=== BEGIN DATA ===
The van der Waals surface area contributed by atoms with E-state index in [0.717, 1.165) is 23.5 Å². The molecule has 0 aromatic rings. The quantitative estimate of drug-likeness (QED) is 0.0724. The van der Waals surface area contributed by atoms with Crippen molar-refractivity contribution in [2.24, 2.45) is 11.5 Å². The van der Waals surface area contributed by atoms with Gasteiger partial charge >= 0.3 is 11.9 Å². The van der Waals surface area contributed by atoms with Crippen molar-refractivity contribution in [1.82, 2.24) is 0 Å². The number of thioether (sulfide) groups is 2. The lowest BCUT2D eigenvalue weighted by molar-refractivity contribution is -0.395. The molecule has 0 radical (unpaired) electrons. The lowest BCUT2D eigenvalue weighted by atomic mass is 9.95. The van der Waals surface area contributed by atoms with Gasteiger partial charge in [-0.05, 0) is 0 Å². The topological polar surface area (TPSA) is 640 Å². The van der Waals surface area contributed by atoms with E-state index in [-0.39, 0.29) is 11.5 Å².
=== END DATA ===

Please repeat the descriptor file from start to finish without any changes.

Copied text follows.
The van der Waals surface area contributed by atoms with E-state index in [0.717, 1.165) is 23.5 Å². The molecule has 0 aromatic rings. The quantitative estimate of drug-likeness (QED) is 0.0724. The van der Waals surface area contributed by atoms with Crippen molar-refractivity contribution in [2.24, 2.45) is 11.5 Å². The van der Waals surface area contributed by atoms with Gasteiger partial charge >= 0.3 is 11.9 Å². The van der Waals surface area contributed by atoms with Crippen molar-refractivity contribution in [1.82, 2.24) is 0 Å². The number of thioether (sulfide) groups is 2. The lowest BCUT2D eigenvalue weighted by molar-refractivity contribution is -0.395. The molecule has 0 radical (unpaired) electrons. The lowest BCUT2D eigenvalue weighted by atomic mass is 9.95. The van der Waals surface area contributed by atoms with Gasteiger partial charge in [-0.05, 0) is 0 Å². The topological polar surface area (TPSA) is 640 Å². The van der Waals surface area contributed by atoms with E-state index in [-0.39, 0.29) is 11.5 Å².